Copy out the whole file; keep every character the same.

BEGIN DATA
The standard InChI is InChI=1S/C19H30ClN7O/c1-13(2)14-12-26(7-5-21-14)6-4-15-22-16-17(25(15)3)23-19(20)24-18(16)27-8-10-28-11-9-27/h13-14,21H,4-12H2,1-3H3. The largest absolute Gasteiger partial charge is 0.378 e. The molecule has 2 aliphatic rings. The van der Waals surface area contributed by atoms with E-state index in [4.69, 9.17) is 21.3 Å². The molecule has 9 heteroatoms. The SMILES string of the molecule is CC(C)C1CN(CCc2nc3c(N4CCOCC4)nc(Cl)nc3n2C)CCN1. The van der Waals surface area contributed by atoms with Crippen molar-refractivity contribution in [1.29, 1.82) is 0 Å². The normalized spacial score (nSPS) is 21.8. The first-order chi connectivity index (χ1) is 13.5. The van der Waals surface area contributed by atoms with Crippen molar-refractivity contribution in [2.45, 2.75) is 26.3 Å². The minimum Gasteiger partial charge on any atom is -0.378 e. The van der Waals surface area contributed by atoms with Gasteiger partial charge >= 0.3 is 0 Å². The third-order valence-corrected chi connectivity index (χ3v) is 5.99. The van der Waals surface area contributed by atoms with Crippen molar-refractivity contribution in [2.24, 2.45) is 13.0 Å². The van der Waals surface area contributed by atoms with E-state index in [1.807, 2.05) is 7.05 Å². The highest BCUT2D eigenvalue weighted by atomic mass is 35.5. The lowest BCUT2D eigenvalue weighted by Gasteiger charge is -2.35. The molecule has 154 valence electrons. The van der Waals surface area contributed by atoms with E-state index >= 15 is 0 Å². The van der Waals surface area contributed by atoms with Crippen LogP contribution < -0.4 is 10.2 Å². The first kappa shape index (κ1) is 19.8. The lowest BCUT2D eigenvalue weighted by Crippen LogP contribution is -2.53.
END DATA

The standard InChI is InChI=1S/C19H30ClN7O/c1-13(2)14-12-26(7-5-21-14)6-4-15-22-16-17(25(15)3)23-19(20)24-18(16)27-8-10-28-11-9-27/h13-14,21H,4-12H2,1-3H3. The largest absolute Gasteiger partial charge is 0.378 e. The molecule has 2 aliphatic rings. The van der Waals surface area contributed by atoms with E-state index in [4.69, 9.17) is 21.3 Å². The molecule has 9 heteroatoms. The SMILES string of the molecule is CC(C)C1CN(CCc2nc3c(N4CCOCC4)nc(Cl)nc3n2C)CCN1. The van der Waals surface area contributed by atoms with Crippen molar-refractivity contribution in [1.29, 1.82) is 0 Å². The normalized spacial score (nSPS) is 21.8. The first-order chi connectivity index (χ1) is 13.5. The van der Waals surface area contributed by atoms with Crippen molar-refractivity contribution in [2.45, 2.75) is 26.3 Å². The minimum Gasteiger partial charge on any atom is -0.378 e. The van der Waals surface area contributed by atoms with Gasteiger partial charge >= 0.3 is 0 Å². The third-order valence-corrected chi connectivity index (χ3v) is 5.99. The van der Waals surface area contributed by atoms with Crippen molar-refractivity contribution in [2.24, 2.45) is 13.0 Å². The van der Waals surface area contributed by atoms with E-state index in [1.807, 2.05) is 7.05 Å². The highest BCUT2D eigenvalue weighted by atomic mass is 35.5. The lowest BCUT2D eigenvalue weighted by Gasteiger charge is -2.35. The molecule has 154 valence electrons. The van der Waals surface area contributed by atoms with E-state index >= 15 is 0 Å². The van der Waals surface area contributed by atoms with Crippen LogP contribution < -0.4 is 10.2 Å². The first kappa shape index (κ1) is 19.8. The lowest BCUT2D eigenvalue weighted by Crippen LogP contribution is -2.53.